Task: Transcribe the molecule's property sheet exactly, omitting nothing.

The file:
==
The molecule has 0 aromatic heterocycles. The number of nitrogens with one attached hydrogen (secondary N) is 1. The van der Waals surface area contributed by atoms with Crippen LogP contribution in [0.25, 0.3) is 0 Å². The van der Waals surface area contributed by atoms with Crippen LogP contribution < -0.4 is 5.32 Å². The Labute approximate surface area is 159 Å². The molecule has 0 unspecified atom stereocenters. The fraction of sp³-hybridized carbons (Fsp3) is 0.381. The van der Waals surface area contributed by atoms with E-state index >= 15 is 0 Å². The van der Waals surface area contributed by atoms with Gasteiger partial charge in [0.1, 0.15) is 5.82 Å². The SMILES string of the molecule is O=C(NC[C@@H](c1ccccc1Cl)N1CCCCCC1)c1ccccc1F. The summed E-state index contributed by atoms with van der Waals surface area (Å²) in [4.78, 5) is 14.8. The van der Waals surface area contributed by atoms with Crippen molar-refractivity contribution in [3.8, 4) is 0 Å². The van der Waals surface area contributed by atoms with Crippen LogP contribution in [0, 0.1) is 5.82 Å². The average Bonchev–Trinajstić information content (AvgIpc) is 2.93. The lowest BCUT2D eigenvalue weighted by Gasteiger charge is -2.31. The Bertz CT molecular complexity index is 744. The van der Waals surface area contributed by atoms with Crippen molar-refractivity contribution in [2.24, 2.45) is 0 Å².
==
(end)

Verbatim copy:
The molecule has 0 aromatic heterocycles. The number of nitrogens with one attached hydrogen (secondary N) is 1. The van der Waals surface area contributed by atoms with Crippen LogP contribution in [0.25, 0.3) is 0 Å². The van der Waals surface area contributed by atoms with Crippen LogP contribution < -0.4 is 5.32 Å². The Labute approximate surface area is 159 Å². The molecule has 0 unspecified atom stereocenters. The fraction of sp³-hybridized carbons (Fsp3) is 0.381. The van der Waals surface area contributed by atoms with E-state index >= 15 is 0 Å². The van der Waals surface area contributed by atoms with Gasteiger partial charge in [0.1, 0.15) is 5.82 Å². The SMILES string of the molecule is O=C(NC[C@@H](c1ccccc1Cl)N1CCCCCC1)c1ccccc1F. The summed E-state index contributed by atoms with van der Waals surface area (Å²) in [4.78, 5) is 14.8. The van der Waals surface area contributed by atoms with Crippen molar-refractivity contribution in [3.8, 4) is 0 Å². The van der Waals surface area contributed by atoms with Crippen LogP contribution in [0, 0.1) is 5.82 Å². The average Bonchev–Trinajstić information content (AvgIpc) is 2.93. The lowest BCUT2D eigenvalue weighted by Gasteiger charge is -2.31. The Bertz CT molecular complexity index is 744. The van der Waals surface area contributed by atoms with Crippen molar-refractivity contribution in [2.24, 2.45) is 0 Å².